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Managing Demand for research funding

Research Councils receive more high quality applications than they are able to support and institutions submit more applications than are likely to be funded. The Research Council success rates reflect the level of demand balanced against the available resources during the year. Access to the success rate statistics allow individual Institutions to identify potential issues which they can work through with the councils.

In addition to the costs for all those involved in preparing and submitting proposals, another significant driver for demand management is the increasing burden being placed on peer reviewers, the risk being that the quality of decision making could be affected if that burden continues to grow. By its very nature peer review is designed to identify successful and unsuccessful grant proposals. However there are some proposals submitted which have little or no chance of success. It is the pre-sifting of these proposals by applicants and institutions, leading to a reduction in peer review burden to the community and improvement in overall success rates that the Councils encourage.

Research Councils need institutions to actively encourage self-management of demand and quality control. To help with this, Research Councils will continue to seek an active dialogue with their research communities concerning levels of demand and funding rates and in disseminating best practice.

RCUK has also developed a shared set of principles which underpin Research Councils’ approaches to demand management:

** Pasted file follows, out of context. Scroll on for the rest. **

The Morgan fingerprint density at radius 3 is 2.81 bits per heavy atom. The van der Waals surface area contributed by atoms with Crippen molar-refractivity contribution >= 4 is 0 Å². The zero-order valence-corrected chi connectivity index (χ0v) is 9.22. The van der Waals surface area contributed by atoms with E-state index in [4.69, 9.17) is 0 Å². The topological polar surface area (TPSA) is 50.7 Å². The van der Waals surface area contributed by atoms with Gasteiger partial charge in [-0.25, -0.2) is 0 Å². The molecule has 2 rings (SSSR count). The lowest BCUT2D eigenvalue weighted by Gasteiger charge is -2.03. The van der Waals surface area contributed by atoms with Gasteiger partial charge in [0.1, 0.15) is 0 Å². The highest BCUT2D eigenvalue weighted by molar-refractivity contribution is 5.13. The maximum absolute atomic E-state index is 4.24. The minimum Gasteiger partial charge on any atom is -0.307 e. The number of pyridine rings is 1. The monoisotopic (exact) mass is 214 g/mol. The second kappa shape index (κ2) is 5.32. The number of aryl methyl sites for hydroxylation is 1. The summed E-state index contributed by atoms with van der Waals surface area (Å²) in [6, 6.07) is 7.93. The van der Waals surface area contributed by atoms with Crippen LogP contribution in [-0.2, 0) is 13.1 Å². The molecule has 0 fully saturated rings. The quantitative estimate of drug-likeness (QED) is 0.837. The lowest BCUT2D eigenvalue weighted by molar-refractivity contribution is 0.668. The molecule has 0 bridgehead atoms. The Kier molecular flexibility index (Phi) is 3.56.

Research Councils have agreed to:

  • work in partnership with research organisations such that they self-manage demand and quality control;
  • use quality, impact/added-value and, where appropriate, Research Council strategy in delivering quality decision making;
  • consolidate and simplify/streamline funding schemes where possible;
  • maintain a range of funding models to deliver the objectives of each Research Council (e.g. for core business, capacity building, translational research etc);
  • use sift / triage processes robustly to reduce the burden on the peer review system;
  • share good practice and strive for continual improvement;
  • remain sensitive to the challenges of reviewing and supporting multidisciplinary and collaborative research;
  • discuss plans for demand management with stakeholders;
  • develop and share tools for demand management across Research Councils and research organisations;
  • maintain awareness of the effect of demand management on the wider community and relevant stakeholders.

Institutional demand management processes

There are many examples of Institutional Management processes. The Councils do not currently have data to support any system in particular and would encourage institutions to consider which system for reducing demand would be the most appropriate in their particular situation. We are aware that many institutions already make use of internal triage or sifting processes, which RCUK regards as good practice.

Advice for Applicants

Further advice on writing/submitting proposals is available via the documents listed below.

Grant writing guides and presentations

Guides to peer review processes


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